Due to connection problems, this post was not uploaded until October 16 @ 9:15 AM.
I am not back on the water, just thinking about it. Some of the best water in my opinion is off the Maine coast, as we see here with a sailboat sailing into a fog bank in Portland harbor. Living on the North Coast (i.e., Lake Ontario) is nice but it just cannot compare to the salt water coasts. The tides, the salty air, and, oh yeah, those “back door” cold fronts that so often create widespread fog. Ahh, “when that fog horn blows . . . .”
There is nothing like a storm breaking waves over the rocks. The sound of the
crashing waves is relaxing. Actually, nice weather or stormy weather (hurricanes aside) by the sea affect most people quite pleasantly, which is why coastal property is so expensive. Here is a brief take of one stormy day on Peaks Island in the photograph to the right.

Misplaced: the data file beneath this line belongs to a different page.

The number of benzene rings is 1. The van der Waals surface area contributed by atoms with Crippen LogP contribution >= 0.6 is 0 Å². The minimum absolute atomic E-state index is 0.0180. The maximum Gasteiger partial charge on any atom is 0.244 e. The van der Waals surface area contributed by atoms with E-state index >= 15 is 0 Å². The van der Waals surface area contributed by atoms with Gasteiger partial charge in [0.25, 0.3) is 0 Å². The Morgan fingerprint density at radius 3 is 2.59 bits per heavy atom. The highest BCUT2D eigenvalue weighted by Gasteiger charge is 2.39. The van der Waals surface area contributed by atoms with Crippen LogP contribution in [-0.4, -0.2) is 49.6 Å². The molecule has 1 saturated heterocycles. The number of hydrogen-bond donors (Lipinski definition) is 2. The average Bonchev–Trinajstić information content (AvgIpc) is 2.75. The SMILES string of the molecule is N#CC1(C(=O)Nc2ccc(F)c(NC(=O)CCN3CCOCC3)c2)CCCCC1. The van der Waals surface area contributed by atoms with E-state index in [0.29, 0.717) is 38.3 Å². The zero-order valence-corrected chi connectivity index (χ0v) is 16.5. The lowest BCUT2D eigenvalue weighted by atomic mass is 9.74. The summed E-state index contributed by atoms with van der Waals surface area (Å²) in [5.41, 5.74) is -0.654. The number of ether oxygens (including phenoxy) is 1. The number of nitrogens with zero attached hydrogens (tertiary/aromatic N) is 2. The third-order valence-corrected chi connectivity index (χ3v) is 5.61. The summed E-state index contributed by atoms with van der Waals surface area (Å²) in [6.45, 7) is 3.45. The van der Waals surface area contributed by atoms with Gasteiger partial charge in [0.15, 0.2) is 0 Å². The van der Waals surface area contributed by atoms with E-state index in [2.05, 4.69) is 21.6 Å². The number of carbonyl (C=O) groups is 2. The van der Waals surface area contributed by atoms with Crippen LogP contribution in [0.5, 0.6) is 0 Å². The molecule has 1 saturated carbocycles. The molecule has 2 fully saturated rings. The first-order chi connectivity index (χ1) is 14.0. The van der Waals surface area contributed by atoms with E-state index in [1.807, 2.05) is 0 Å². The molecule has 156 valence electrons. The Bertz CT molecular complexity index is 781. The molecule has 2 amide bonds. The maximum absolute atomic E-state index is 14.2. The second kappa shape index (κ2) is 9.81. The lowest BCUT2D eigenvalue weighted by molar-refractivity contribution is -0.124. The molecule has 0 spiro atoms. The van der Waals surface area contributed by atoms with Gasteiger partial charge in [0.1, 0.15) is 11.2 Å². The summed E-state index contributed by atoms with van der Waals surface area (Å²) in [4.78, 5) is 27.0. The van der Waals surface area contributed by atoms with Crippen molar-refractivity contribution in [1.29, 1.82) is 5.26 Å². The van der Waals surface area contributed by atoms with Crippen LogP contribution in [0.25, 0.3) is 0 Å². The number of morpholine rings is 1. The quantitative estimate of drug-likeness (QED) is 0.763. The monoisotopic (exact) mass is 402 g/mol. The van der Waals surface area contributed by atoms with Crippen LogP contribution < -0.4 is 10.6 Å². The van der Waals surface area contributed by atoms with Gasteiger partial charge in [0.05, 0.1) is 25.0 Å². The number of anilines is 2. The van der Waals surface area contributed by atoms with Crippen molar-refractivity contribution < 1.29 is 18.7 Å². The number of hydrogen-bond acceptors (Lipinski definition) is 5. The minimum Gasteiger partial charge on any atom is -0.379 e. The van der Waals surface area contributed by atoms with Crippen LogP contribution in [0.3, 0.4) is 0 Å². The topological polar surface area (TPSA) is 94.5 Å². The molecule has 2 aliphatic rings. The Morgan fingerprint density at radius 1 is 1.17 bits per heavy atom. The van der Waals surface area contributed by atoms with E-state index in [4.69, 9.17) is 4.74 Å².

Something went horribly wrong in this next photograph on the left. It looks like the film was scratched. None of the other frames on the roll have these scratches so I am a bit perplexed. Seeing these, I decided to process the photo with a somewhat austere look, hoping to bring some new aesthetic to the photo. I am not sure it worked.
Late one afternoon, as cumulus clouds were building, I took this last shot as a small boat was on its way back from, well, who knows where?
I will be back at Peaks next year for more of these great Down East* scenes.
*The phrase derives from sailing terminology: sailors from western ports (e.g., Boston) sailed downwind (summer prevailing winds are from the southwest) toward the east to reach Maine and the Maritime provinces.
A friend invited me out on his sail boat this week-end. After leaving our slip we headed out the Genesee to the open lake. On our way out we saw a photo shoot taking place on the breakwater to our left (err, port). There was little wind so we had to motor about half of the time. The lake was smooth, it was warm, and the colors were great! You can view the shots of the evening in the first six frames at my online gallery.